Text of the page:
I hope you can try and imagine better times, and maybe take some strength from that. Bad lives can come good I think.

Maybe give Happy Go Lucky a shot.

Good luck, thanks for popping by and I hope to see you again.

Anonymous said...

Hi Bete,

Thanks for your response to my earlier post. It's me again! I just wanted to say that I was speaking from a working (and thinking perspective) on the thoughts of those contemplating suicide. Iuse to think talking about suicide was to be frowned upon, thinking about it even more of a taboo. I don't hold those views today.

I'm not sure if I'm in a lonely place as you've mentioned but I am in a contemplative mode, not a suicidal one but just one where all points of view are neither denied nor followed but explored and thought about on a deep level.

I like the imagery you provided on wild-changing events perhaps happening to all of us at some point in our lives - it's a nice idea. Who knows eh? Until then we keep searching, exploring and living and hope that even though we may learn from painful events there's lots we can also take from the more happier moments.

I believe that Suicide is a crisis of the self. To quote an interesting article I read recently "Psychiatry has an unhealthy emphasis on 'abnormal' behaviour, which it now carefully calls 'disorders', but without attempting to define normal. The misleading 'illness' of depression, so pervasive in suicidology, pathologises our most human qualities so that we suppress symptoms without addressing the causes."

Look around us - depression is on the high, teenagers are hanging themselves, STDs are on the increase. Something has to change. And change soon. Attention needs to be given on the 'illness' of society (social isolation, poverty, homelessness, domestic violence to name a few) rather than the current emphasis on the illness of the individual.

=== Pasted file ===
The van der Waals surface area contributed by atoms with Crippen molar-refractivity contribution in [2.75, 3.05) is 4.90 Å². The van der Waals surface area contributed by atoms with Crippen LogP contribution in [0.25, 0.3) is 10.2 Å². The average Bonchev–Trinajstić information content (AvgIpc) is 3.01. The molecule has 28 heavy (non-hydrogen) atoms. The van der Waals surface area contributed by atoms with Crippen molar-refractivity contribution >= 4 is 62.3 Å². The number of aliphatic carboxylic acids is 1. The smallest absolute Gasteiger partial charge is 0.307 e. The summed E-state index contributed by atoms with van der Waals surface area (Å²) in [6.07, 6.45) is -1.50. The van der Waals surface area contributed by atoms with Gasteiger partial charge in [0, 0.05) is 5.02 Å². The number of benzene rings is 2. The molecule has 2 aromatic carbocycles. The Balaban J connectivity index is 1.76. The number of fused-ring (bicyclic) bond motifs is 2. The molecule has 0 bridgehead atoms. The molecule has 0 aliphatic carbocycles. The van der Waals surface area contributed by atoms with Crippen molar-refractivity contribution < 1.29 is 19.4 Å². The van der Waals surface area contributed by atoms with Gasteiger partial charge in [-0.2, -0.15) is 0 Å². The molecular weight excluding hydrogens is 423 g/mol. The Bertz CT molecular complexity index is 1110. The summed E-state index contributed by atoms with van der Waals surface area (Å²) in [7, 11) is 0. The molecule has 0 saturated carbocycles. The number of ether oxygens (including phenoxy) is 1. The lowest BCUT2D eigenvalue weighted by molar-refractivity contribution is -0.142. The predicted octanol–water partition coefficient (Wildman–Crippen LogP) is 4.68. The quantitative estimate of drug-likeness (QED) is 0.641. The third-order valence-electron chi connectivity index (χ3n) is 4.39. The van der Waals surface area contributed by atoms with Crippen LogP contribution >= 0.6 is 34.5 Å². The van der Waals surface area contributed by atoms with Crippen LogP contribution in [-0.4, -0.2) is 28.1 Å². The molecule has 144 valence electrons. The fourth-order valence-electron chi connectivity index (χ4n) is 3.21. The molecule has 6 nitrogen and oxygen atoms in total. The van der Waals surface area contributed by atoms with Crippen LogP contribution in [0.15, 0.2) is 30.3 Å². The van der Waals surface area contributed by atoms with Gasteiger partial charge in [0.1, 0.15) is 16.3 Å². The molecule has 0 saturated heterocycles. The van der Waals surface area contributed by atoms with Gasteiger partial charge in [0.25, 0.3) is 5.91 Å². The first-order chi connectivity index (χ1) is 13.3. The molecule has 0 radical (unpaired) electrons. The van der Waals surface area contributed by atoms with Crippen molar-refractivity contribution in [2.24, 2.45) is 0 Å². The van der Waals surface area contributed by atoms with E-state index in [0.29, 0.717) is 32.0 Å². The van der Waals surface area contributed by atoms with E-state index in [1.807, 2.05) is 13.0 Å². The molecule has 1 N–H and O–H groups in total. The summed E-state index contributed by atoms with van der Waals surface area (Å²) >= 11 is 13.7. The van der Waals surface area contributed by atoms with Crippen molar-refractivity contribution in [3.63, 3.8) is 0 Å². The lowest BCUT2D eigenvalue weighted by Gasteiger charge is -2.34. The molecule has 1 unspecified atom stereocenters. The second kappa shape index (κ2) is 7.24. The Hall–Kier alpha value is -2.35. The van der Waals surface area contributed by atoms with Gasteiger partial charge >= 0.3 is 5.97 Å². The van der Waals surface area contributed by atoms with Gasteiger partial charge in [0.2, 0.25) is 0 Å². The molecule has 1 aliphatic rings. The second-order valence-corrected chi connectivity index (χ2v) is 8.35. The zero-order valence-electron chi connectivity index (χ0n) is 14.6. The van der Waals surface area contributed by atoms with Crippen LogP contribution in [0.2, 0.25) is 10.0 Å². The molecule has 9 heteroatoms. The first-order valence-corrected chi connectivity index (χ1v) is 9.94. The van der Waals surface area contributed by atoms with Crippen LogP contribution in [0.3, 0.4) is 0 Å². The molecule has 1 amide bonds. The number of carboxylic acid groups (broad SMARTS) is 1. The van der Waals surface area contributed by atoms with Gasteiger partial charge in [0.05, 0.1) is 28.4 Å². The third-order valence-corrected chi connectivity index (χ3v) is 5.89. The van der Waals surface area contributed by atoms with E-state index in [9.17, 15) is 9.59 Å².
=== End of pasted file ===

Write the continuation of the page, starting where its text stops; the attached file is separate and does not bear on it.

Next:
Well enough of this on what looks like yet another bright, blue-sky day in London. The sun's out and although I may not be staring at it, I feel its warmth. I hope you do too. Keep up this wonderful blog you have. You write like a dream. Take care.


Carolina said...

I'm obviously late to the discussion, but since its my original post,I'll go ahead and contribute my 2cents. I do find it sad when a person cannot find hope in any form and decides to end their life. In particular I find it especially sad when it is a 17 year old boy. I do agree that if a person is terminally ill or has battled mental illness for years, to no avial, that suicide is an understable individual choice. Having family who have suffered through Alzheimers and Parkinson's, I do believe I would opt to end my life at some point in that struggle. This is not the kind of suicide I encountered. A physically healthy 17 year old kid with lots of friends and a seemingly loving family hung himself in his backyard. I do find it tragic and sad that something was so obviously wrong and he felt so intensely isolated that he NEVER reached out to ANYONE for help. He simply choked his own life out. There is no shame in such an act, only sadness on all accounts. I agree with Anonymous that we need to start looking at systemic reasons for why so many young people are choosing risky/dangerous/deadly. I strongly disagree however that we should ignore the relevance of depression as an illness of the individual while soley focusing on society's ills. Yes, it is normal to experience many of the symptoms classified as pathological depression, but not to the extent that you choose to extinguish your life when you have barely even begun to live your life. We must embrace a multifaceted approach and we must do it now. The world needs to open their minds to new ways of thinking about the human condition. We need to be able to discuss, without stigma and shame, both individual pathology and social pathology as correlational issues. Extremism on either side is dangerous and ignorant to the complexities of living a peaceful fulfilling existance.